California’s Strategy to Combat Climate Change
The California Environmental Protection Agency has released a proposed strategy on reducing the impacts of climate change focused on curbing emissions of short-lived climate pollutants (SLCPs).
SLCPs, referred to in the report as “super pollutants” include soot, methane, and fluorinated gases. These, the report says, “have an outsized impact on climate change in the near term, compared to longer-lived GHGs, such as carbon dioxide.”
Reducing SLCP emissions using existing technologies and resource management strategies can cut the rate of global warming in half, according to the report, can slow the rising of sea levels, reduce disruption of rainfall patterns, and boost agricultural productivity by reducing crop losses to
air pollution. Pursuing such a strategy, the paper says, SLCP emissions can be controlled by 2030, with substantial global benefits to follow.
This EPA’s proposed SLCP Reduction Strategy lays out a range of options to accelerate SLCP emission reductions in California, including regulations, incentives, and other market-supporting activities.
Among the trade and transportation implications of the proposed strategy, the report notes that billions of dollars in public and private investments are anticipated to support efforts to reduce SLCP and CO2 emissions in the form of sustainable freight systems. “Many of the benefits will accrue in the Central Valley, rural parts of the state, or other areas disproportionately impacted by pollution, such as those along freight corridors,” the report notes.
Among the specific proposals of the strategy, the EPA advocates putting the state’s organic waste to beneficial use, such as for electrical generation, transportation fuel, and pipeline-injected renewable natural gas.
Reduction of fluorinated gases is given priority, and in particular HFCs, as they are the fastest-growing source of GHG emissions in California. More than three-quarters of HFC emissions in California come from the use of refrigerants in the commercial, industrial, residential, and transportation sectors. There has been momentum in the U.S. and globally to reduce the usage of the highest-polluting refrigerants. In the absence of sufficient progress on the international front by the end of 2016, the report says, California should evaluate the feasibility of a phasedown of HFCs that aligns with similar efforts in Australia, Canada, Europe, and Japan.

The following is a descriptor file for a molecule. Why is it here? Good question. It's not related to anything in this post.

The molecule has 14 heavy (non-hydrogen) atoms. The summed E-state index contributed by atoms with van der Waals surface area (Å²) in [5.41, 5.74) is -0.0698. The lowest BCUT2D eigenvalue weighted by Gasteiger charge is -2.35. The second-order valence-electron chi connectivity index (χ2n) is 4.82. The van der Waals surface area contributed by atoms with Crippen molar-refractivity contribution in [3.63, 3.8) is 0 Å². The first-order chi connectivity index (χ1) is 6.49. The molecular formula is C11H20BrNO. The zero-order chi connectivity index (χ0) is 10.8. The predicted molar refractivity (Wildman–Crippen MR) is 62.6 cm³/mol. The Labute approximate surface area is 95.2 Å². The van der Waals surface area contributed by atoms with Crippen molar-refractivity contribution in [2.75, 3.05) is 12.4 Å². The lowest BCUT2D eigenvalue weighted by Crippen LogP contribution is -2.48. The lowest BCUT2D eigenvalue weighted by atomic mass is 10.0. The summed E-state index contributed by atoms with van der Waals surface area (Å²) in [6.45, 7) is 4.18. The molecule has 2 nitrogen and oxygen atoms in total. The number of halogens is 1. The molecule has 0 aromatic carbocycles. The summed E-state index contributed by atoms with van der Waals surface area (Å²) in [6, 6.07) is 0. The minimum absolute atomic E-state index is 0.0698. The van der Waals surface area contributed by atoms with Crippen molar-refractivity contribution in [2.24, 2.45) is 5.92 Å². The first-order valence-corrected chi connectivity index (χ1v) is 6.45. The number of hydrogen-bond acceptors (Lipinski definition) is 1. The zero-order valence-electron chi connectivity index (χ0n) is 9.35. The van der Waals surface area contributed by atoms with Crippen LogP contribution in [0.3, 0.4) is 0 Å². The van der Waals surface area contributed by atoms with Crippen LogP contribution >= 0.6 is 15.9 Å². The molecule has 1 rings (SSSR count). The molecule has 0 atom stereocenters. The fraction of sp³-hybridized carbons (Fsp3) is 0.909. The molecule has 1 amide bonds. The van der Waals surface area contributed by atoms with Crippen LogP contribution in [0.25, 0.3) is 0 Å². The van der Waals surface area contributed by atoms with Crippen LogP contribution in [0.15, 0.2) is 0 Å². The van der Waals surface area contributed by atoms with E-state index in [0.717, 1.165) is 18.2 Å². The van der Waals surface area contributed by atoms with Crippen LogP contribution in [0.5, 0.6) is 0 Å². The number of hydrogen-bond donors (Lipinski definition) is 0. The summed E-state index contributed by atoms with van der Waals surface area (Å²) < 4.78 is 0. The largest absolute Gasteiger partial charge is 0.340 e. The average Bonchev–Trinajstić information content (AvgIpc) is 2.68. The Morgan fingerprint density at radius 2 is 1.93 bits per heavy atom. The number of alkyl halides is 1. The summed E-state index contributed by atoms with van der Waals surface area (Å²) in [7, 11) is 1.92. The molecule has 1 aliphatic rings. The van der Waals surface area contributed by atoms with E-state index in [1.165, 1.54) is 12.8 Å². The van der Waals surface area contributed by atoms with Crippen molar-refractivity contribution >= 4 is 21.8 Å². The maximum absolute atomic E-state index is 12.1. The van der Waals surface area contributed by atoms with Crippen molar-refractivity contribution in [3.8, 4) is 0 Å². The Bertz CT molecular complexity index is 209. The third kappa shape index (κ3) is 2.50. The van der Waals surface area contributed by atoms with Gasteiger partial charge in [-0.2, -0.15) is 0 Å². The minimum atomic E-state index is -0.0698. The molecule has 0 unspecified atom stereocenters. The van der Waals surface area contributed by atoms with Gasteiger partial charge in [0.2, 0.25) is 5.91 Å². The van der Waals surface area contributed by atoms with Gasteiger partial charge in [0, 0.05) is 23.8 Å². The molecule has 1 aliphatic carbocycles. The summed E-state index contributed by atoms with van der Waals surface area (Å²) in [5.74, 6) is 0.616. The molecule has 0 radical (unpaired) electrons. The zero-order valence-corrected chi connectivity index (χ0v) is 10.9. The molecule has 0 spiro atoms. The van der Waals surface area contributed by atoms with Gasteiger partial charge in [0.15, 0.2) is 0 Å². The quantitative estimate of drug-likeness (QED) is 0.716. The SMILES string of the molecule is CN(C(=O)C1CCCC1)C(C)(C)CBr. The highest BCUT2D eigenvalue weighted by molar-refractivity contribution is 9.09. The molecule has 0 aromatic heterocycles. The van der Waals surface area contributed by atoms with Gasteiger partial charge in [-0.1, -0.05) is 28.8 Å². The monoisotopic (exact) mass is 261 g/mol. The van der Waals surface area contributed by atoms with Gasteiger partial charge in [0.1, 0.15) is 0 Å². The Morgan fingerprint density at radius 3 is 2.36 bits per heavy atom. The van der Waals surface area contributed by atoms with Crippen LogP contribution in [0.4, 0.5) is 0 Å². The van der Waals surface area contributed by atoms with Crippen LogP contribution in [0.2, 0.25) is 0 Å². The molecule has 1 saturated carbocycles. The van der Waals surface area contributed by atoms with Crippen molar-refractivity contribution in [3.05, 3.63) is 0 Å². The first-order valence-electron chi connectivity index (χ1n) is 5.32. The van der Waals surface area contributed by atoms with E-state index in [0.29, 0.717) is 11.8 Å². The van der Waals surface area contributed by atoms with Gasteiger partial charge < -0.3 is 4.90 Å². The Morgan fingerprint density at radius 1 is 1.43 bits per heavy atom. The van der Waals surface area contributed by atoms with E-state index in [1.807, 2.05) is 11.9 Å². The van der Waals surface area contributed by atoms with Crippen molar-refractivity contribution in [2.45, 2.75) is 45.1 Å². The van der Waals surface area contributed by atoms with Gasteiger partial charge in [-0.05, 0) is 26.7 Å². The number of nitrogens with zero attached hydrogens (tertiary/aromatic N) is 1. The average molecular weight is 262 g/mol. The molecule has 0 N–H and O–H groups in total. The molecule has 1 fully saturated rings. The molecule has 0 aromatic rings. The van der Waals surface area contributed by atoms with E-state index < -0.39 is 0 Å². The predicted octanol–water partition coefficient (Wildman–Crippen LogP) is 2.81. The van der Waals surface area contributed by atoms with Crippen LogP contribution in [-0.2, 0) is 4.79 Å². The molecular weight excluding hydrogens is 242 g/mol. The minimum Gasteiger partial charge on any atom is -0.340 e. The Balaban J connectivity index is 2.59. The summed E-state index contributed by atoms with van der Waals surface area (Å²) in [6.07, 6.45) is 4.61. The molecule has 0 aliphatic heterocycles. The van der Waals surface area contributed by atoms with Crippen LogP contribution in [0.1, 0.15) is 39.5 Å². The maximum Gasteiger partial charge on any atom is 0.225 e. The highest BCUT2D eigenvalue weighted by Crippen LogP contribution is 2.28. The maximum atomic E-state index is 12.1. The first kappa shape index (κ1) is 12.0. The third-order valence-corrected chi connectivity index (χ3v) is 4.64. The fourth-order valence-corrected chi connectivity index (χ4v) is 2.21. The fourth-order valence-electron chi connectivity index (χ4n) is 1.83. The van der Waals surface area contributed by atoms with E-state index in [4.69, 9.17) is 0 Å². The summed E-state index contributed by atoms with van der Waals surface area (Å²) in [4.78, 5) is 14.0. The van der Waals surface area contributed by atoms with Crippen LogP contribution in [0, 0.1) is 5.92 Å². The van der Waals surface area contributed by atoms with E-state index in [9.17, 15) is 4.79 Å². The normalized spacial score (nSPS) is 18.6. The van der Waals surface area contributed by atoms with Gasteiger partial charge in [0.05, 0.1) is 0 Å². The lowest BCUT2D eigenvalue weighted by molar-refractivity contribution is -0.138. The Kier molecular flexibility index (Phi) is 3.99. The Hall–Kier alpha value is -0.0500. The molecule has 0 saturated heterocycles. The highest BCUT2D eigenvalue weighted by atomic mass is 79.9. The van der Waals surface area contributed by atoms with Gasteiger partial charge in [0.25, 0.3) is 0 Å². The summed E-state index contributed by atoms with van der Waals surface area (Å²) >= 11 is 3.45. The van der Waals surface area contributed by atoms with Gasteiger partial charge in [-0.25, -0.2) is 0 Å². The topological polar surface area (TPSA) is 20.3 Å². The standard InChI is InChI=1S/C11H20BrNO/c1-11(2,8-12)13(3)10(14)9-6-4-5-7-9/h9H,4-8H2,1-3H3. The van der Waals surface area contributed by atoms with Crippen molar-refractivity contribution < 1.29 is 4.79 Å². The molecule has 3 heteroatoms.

This Proposed Strategy identifies measures that can reduce HFC emissions by 40 percent in California by 2030 and potentially capture additional, available reductions in HFC emissions now, and into the future. “Many of these measures could have associated energy efficiency benefits, as well,” the report says.
Effectively implementing the proposed strategy will require concerted efforts with local, regional, federal and international partners, the report notes. California has signed a number of agreements to work together with other countries, including China and Mexico, to support actions to fight climate change and cut air pollution. California has also brought together subnational jurisdictions under the Subnational Global Climate Leadership Memorandum of Understanding which commits signatories to take steps to reduce SLCP and CO2 emissions. To date, 127 jurisdictions have signed or endorsed the MOU, representing over 729 million people and $20.4 trillion in GDP, equivalent to more than a quarter of the global economy.
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